These groupings actually refer to the target audience. Because many stories are written with these distinctions in mind, they can be thought of as genres. It’s certainly not necessary for a title within these genres to be bogged down with sexism, despite the prevalence of problematic gender-based characterisation. The best way to tell which grouping a manga belongs to is to check which publication it was originally serialised in, as these magazines are usually genre-specific.
If we understand the framework these genres have offered over the years, we can see the evolution of the Magical Girl genre. For example, if we want to take a Magical Girl story and sexualise the characters, but don’t include any sex, then we have shifted to a Shounen story. If we add tragedy and dark themes then we can produce a Seinen tale. If we shift to the post-prime warrior, where she must build a new life after being the heroine and must navigate the intricacies of adult relationships, then we’re getting into Josei territory.
None of these are fixed things, and with certain tweaks, these stories cross genres. Many Magical Girl anime and manga series are straight-up Shounen because of the sexualised imagery and action-focused plot. Without diving into the cultural differences surrounding sexualised imagery, it’s fair to say that Japanese society is more accepting of sexualising younger girls (and boys – there’s Shota & Loli, which I encourage you to wiki, but NEVER Google).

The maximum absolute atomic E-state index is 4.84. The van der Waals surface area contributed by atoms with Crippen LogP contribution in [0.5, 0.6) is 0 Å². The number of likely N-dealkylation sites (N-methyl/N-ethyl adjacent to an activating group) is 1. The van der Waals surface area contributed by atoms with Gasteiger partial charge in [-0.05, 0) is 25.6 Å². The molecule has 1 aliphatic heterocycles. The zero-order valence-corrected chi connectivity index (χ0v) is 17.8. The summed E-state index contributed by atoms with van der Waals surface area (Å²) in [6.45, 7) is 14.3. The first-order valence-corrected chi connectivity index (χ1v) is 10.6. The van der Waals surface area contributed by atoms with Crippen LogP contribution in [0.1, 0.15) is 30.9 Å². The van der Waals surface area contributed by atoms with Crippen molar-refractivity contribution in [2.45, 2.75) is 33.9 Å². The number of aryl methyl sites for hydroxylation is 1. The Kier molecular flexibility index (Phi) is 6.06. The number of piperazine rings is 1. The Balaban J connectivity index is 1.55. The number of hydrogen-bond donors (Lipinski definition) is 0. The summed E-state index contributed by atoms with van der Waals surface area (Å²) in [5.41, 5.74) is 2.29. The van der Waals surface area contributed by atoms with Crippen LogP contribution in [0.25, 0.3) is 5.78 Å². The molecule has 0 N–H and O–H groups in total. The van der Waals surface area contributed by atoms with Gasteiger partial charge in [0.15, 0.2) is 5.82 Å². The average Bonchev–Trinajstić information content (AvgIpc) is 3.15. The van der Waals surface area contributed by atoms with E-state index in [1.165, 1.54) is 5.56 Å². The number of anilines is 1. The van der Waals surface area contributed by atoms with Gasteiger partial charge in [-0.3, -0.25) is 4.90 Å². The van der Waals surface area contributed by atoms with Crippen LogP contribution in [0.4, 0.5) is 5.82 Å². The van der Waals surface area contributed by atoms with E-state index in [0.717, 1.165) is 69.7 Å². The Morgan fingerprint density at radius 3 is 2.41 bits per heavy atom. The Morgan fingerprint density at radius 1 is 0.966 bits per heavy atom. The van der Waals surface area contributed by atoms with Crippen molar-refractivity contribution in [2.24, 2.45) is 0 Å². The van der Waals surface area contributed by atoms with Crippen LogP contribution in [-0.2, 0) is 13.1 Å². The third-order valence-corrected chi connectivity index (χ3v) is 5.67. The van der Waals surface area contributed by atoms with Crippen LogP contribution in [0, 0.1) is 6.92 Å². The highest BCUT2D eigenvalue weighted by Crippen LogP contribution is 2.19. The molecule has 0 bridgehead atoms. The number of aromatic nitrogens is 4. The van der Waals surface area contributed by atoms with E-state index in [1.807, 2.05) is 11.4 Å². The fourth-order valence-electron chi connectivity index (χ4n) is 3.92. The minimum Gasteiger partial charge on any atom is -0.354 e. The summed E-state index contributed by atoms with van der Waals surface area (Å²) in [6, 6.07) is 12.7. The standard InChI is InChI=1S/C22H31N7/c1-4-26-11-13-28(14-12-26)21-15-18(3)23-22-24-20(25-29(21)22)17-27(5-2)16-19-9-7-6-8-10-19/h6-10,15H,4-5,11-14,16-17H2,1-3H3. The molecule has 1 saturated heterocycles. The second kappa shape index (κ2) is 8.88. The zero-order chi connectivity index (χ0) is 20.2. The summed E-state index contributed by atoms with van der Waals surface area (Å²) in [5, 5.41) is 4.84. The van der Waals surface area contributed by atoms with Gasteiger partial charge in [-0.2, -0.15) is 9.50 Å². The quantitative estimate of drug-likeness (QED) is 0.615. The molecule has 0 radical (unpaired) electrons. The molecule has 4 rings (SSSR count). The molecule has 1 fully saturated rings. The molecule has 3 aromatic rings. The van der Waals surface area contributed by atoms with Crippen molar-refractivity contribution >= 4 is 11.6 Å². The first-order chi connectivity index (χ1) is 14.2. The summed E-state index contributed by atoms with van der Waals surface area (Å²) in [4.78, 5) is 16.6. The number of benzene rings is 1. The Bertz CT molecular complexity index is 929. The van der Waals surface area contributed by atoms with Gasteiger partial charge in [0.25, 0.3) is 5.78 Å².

Finally we return to Puella Magi Madoka Magica. There are action scenes typical of Magical Girl anime. They have transformation sequences, often resulting in brief flashes of stylised nudity. They have specific powers, which in some way reflect each girl’s nature. The girls must wrestle with how their powers might affect their personal relationships. There is a higher power bestowing these gifts (great power, great responsibility, blah, blah). However, it is in the way these elements are explored that we see why PMMM is a deconstruction of the genre.
The mechanism by which these powers are given out calls into question the nature of a “Magical Girl”. The way each girl is able to fight with strength beyond her physical abilities is explored. Each element and trope is discussed, offering dark undertones to separate it from the often fluffy fare usually associated with MG’s. Essentially using MG’s as a vehicle for wider discussions allows it to break down the elements that make up the genre and subvert the audience’s expectations.
When I first started watching, I was encouraged by two friends, but as soon as I hit social media, I was warned by people who had started watching it, or who had read about it. They said that it fetishized violence against young girls. They said that it was violent kiddie porn. They were wrong. Very wrong.
What I found was a thought-provoking, and often moving discussion that skipped between brilliant visuals, interesting philosophical exploration and (sometimes heavy-handed) Christian symbolism. Within the context of where the genre has come from, and what this show aims to examine, we can equip ourselves with the correct lens through which to examine Madoka’s story.